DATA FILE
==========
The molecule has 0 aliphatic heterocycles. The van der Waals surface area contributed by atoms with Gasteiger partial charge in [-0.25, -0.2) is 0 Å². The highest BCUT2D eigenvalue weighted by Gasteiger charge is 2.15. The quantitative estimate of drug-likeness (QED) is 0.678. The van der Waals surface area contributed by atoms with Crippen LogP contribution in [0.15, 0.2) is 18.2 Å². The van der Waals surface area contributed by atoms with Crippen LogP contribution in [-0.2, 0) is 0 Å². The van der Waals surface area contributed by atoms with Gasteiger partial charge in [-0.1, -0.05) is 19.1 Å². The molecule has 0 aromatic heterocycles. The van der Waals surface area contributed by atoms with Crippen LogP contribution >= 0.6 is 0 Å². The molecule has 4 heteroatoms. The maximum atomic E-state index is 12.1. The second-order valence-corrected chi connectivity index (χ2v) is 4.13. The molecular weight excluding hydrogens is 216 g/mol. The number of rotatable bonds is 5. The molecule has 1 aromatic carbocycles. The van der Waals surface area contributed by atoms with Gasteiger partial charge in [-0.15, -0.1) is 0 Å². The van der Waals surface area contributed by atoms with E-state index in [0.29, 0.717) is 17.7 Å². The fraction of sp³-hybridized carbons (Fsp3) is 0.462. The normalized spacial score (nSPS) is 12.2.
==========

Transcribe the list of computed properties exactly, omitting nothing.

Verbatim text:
The molecule has 0 aliphatic heterocycles. The van der Waals surface area contributed by atoms with Gasteiger partial charge in [-0.25, -0.2) is 0 Å². The highest BCUT2D eigenvalue weighted by Gasteiger charge is 2.15. The quantitative estimate of drug-likeness (QED) is 0.678. The van der Waals surface area contributed by atoms with Crippen LogP contribution in [0.15, 0.2) is 18.2 Å². The van der Waals surface area contributed by atoms with Crippen LogP contribution in [-0.2, 0) is 0 Å². The van der Waals surface area contributed by atoms with Gasteiger partial charge in [-0.1, -0.05) is 19.1 Å². The molecule has 0 aromatic heterocycles. The van der Waals surface area contributed by atoms with Crippen LogP contribution >= 0.6 is 0 Å². The molecule has 4 heteroatoms. The maximum atomic E-state index is 12.1. The second-order valence-corrected chi connectivity index (χ2v) is 4.13. The molecular weight excluding hydrogens is 216 g/mol. The number of rotatable bonds is 5. The molecule has 1 aromatic carbocycles. The van der Waals surface area contributed by atoms with Gasteiger partial charge in [-0.15, -0.1) is 0 Å². The van der Waals surface area contributed by atoms with E-state index in [0.29, 0.717) is 17.7 Å². The fraction of sp³-hybridized carbons (Fsp3) is 0.462. The normalized spacial score (nSPS) is 12.2.